Dowel pins are useful for locating a part into a repeatable, fixed position. They are often used to align parts that need to be more precise than simply lining up screws, as screw holes generally are used for fastening, and not precise alignment. However, pinned joints are not as precise as kinematic couplings, which are used for more precision and repeatability in the optics field and other high tolerance applications. Pinned joints are tolerant to within 1 μm, with a very low cost or complexity to design, which makes them a popular alignment method.
Pinned joints usually consist on a press fit side and a slip fit side. The holes for the press fit side are circular, and the holes for the slip fit side are usually a circular hole paired with a slotted hole. The reason for the slotted hole, as opposed to a similarly sized circular hole, is to account for the concentricity tolerance. While the slip fit tolerance allows for the size of the dowel pin, the slot allows for misalignment. This can also be done with a diamond shaped pin if two circular holes are preferred. Again, the diamond shape simply allows for misalignment of the second pin.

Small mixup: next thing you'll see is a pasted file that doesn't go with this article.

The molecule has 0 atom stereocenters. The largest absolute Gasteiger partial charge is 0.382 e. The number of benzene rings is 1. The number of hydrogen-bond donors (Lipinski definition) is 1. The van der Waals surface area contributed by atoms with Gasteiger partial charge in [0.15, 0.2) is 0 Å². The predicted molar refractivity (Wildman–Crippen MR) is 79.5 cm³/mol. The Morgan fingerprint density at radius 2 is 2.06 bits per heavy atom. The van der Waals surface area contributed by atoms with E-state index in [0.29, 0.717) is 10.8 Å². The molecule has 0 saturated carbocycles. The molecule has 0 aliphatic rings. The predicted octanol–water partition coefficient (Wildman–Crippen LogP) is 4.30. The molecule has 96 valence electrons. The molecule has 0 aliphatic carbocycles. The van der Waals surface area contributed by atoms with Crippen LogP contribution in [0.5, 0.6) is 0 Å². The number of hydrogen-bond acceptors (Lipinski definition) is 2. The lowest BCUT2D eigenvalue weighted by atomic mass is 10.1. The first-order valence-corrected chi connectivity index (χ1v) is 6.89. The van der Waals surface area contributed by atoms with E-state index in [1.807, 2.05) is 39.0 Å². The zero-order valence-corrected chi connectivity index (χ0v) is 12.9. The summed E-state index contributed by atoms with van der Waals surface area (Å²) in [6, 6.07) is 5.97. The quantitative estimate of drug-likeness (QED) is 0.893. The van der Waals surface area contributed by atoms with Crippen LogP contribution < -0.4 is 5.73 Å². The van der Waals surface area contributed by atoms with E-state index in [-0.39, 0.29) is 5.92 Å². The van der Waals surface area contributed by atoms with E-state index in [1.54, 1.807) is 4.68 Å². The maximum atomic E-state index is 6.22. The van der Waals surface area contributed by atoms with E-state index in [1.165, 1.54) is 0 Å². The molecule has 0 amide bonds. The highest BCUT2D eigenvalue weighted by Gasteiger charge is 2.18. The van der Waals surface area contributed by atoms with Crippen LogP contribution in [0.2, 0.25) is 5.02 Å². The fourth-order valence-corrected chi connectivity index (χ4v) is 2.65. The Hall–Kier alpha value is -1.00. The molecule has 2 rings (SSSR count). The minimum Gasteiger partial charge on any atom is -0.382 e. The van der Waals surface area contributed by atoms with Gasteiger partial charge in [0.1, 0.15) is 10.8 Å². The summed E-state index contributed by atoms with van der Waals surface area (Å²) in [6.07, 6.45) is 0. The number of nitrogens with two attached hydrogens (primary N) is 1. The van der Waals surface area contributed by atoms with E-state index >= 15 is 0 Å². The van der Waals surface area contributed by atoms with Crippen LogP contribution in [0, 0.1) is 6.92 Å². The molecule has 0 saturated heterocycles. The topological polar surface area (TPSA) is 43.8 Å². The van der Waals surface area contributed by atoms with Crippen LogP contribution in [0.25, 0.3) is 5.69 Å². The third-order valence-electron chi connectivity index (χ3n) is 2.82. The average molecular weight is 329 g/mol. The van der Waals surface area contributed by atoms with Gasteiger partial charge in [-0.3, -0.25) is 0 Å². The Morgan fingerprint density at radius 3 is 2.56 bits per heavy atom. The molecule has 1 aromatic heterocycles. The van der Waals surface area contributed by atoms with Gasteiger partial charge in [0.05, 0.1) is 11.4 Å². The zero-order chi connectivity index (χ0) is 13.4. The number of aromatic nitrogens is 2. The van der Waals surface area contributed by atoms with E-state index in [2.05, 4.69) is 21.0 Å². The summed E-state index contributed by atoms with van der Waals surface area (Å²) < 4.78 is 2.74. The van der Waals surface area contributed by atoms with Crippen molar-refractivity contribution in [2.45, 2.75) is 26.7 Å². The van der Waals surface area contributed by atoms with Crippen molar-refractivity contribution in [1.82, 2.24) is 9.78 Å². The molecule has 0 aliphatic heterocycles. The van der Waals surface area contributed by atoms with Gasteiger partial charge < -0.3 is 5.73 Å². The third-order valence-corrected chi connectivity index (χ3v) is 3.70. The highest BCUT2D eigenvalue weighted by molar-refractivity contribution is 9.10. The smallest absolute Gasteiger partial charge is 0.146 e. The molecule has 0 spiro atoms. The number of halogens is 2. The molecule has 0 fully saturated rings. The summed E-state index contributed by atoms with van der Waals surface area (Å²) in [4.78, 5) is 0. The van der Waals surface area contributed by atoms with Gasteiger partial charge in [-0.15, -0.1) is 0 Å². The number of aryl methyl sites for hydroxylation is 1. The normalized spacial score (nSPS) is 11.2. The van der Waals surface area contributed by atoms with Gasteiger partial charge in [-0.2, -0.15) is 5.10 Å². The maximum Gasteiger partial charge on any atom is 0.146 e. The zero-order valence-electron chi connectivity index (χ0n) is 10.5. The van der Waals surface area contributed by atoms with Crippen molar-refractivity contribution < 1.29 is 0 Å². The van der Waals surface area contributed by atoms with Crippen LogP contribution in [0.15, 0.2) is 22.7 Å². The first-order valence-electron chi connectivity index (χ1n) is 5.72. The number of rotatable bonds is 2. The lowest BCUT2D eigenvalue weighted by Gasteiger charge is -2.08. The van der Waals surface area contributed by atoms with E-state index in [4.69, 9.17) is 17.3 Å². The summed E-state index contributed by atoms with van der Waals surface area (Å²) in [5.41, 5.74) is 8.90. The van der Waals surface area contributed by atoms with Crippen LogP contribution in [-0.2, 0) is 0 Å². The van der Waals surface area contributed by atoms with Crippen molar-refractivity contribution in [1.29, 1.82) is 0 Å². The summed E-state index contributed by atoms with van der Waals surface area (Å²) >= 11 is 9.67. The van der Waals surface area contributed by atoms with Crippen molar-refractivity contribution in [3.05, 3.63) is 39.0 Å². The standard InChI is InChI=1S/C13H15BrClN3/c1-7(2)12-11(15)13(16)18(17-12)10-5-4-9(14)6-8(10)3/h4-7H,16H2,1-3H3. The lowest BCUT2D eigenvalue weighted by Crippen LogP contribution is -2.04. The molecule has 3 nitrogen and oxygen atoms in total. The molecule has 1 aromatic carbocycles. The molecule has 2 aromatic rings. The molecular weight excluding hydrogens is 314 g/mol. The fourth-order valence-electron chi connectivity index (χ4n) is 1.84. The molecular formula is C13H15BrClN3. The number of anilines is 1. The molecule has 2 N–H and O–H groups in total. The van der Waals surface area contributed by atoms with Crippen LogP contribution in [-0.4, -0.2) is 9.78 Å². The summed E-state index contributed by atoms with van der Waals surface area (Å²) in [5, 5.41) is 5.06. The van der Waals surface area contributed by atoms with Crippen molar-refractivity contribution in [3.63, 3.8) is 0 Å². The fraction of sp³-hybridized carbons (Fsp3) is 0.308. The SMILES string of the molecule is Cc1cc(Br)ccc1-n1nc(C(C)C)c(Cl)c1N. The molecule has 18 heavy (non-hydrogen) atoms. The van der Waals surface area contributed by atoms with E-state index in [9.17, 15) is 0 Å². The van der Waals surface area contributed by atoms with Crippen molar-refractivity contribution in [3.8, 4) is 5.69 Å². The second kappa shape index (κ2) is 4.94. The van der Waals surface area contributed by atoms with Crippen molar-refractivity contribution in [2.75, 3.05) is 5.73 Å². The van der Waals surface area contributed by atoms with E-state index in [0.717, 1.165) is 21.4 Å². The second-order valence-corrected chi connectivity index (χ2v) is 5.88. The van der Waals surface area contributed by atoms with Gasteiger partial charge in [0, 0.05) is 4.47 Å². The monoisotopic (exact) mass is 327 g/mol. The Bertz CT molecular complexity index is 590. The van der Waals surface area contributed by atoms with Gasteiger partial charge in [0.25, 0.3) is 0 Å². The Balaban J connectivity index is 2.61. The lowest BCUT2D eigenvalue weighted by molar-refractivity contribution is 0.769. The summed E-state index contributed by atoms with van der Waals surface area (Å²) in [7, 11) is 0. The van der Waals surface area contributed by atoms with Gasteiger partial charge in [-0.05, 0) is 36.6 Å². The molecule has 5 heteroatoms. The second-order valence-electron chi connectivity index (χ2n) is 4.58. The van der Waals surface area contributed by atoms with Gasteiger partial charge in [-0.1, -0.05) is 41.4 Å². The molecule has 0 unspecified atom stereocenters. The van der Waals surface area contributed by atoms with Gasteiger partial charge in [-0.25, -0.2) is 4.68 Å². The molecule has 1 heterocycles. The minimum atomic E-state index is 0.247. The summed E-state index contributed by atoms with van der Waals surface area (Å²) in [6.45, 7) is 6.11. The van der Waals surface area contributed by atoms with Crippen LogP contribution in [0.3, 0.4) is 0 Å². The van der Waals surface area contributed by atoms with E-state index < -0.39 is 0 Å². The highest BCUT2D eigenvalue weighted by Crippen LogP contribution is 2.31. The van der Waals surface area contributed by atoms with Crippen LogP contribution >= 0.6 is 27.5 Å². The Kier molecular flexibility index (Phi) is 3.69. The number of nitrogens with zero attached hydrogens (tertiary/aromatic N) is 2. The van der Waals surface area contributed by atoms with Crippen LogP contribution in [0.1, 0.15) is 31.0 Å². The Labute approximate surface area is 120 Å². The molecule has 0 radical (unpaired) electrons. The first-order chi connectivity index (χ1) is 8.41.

Hole and Slot
Round pin and diamond pin
A chart below is provided for metric dowel pin sizes. These tolerances are normally down through the “Limit” option in SolidWorks, indicating the maximum and minimum diameters of the dowel pin holes, with the tolerance being the difference. Standard dowel pin sizes coming soon!
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